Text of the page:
Hassall’s statement in 1855, to the parliamentary committee about the scale of the problem surrounding food adulteration and its significant ‘sanitary bearings’ and possible “remedies for their suppression”, caused such a public outcry that Parliament was no longer able to look the other way on the subject[7].  In 1860 the Act to Prevent the Adulteration of Food and Drink was passed, containing many of Hassall’s suggestions.

From then on, and especially in the era of Gladstonian liberalism, the state would always take a close interest in the quality of food, and the idea of having permanent government chemists review its safety went from a radical novelty to become a standard rule.

What Accum did that was so important was to combine rigorous scientific methods with a pugilistic style and in doing so, whatever his other faults, he helped to pave the path for his intellectual descendants to defend and expand the public good.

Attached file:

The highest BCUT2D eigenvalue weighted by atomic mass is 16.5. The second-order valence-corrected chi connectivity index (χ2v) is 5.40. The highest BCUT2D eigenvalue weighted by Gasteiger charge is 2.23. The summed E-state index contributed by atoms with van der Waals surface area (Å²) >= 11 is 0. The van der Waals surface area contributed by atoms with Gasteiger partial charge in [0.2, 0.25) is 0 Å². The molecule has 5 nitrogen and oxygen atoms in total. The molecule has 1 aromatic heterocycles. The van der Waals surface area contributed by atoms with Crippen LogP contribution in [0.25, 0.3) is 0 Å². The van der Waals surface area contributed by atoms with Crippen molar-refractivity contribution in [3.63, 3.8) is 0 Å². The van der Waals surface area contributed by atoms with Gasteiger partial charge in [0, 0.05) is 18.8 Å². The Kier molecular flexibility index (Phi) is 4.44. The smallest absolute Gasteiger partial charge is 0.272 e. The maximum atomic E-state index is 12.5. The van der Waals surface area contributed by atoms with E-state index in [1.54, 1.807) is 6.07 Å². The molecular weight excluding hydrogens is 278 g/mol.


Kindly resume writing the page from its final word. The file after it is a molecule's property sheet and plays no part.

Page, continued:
Why have we overlooked the bicentenary of Accum’s work when ensuring the quality of foods and medicines has become such an important factor in our lives? It is not too late to celebrate his achievements even if his reputation remains clouded in ignominy.

Words by J. D. Dayan and A.D. Dayan


[1] C. A. Browne, ‘Recently Acquired Information concerning Frederick Accum, 1769-1838’, Chymia, Vol. 1, (1948), p.2.

[2] C. A. Browne, ‘The Life and Chemical Services of Frederick Accum’, Journal of Chemical Education, Vol. 2 No. 10, (1925), p.833.

[3] R. J. Cole, ‘Friedrich Accum (1769-1838). A biographical study’, Annals of Science, Vol. 7 No. 2, (1951), p.129.

[4] F. Accum, A Treatise of Adulterations of Food, and Culinary Poisons, Project Gutenberg, (2006), p.iii.

[5] C. A. Browne, ‘The Life’, p.1028.

[6] J. Sumner, ‘Retailing Scandal: The Disappearance of Friedrich Accum’, (Re)creating science in nineteenth-century Britain, Cambridge Scholars Publishing, (2007), p.4.

[7] A. Hassall in ‘Adulteration of Food, Drink, And Drugs. Being the Evidence taken before the Parliamentary Committee’, London, (1855), Googlebooks, p.1.